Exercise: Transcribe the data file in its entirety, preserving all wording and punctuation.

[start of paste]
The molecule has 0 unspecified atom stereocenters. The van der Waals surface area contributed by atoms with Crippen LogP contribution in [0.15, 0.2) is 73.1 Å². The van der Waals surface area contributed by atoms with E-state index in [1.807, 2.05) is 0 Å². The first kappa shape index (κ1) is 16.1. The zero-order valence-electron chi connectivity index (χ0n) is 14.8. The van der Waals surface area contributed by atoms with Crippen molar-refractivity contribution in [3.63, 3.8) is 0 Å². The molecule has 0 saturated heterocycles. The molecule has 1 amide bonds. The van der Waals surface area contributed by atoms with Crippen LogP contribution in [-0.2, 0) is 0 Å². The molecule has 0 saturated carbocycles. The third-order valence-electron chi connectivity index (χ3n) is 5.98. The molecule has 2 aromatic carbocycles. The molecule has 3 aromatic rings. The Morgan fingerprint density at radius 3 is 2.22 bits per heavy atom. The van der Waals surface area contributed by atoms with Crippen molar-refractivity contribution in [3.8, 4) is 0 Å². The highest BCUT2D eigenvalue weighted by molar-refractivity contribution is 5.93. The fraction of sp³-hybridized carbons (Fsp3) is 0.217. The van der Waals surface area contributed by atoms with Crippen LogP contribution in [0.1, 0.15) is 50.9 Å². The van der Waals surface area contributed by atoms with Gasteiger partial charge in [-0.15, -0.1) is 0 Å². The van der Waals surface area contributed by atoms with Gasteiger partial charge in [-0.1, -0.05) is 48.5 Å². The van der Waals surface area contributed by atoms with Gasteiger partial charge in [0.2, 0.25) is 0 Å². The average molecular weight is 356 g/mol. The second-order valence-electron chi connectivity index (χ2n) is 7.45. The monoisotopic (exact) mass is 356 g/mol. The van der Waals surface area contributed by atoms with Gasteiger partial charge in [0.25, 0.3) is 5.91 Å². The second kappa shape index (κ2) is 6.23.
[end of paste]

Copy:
The molecule has 0 unspecified atom stereocenters. The van der Waals surface area contributed by atoms with Crippen LogP contribution in [0.15, 0.2) is 73.1 Å². The van der Waals surface area contributed by atoms with E-state index in [1.807, 2.05) is 0 Å². The first kappa shape index (κ1) is 16.1. The zero-order valence-electron chi connectivity index (χ0n) is 14.8. The van der Waals surface area contributed by atoms with Crippen molar-refractivity contribution in [3.63, 3.8) is 0 Å². The molecule has 0 saturated heterocycles. The molecule has 1 amide bonds. The van der Waals surface area contributed by atoms with Crippen LogP contribution in [-0.2, 0) is 0 Å². The molecule has 0 saturated carbocycles. The third-order valence-electron chi connectivity index (χ3n) is 5.98. The molecule has 2 aromatic carbocycles. The molecule has 3 aromatic rings. The Morgan fingerprint density at radius 3 is 2.22 bits per heavy atom. The van der Waals surface area contributed by atoms with Crippen molar-refractivity contribution in [3.8, 4) is 0 Å². The highest BCUT2D eigenvalue weighted by molar-refractivity contribution is 5.93. The fraction of sp³-hybridized carbons (Fsp3) is 0.217. The van der Waals surface area contributed by atoms with Crippen LogP contribution in [0.1, 0.15) is 50.9 Å². The van der Waals surface area contributed by atoms with Gasteiger partial charge in [-0.15, -0.1) is 0 Å². The van der Waals surface area contributed by atoms with Gasteiger partial charge in [-0.1, -0.05) is 48.5 Å². The van der Waals surface area contributed by atoms with Gasteiger partial charge in [0.2, 0.25) is 0 Å². The average molecular weight is 356 g/mol. The second-order valence-electron chi connectivity index (χ2n) is 7.45. The monoisotopic (exact) mass is 356 g/mol. The van der Waals surface area contributed by atoms with Gasteiger partial charge in [0.25, 0.3) is 5.91 Å². The second kappa shape index (κ2) is 6.23.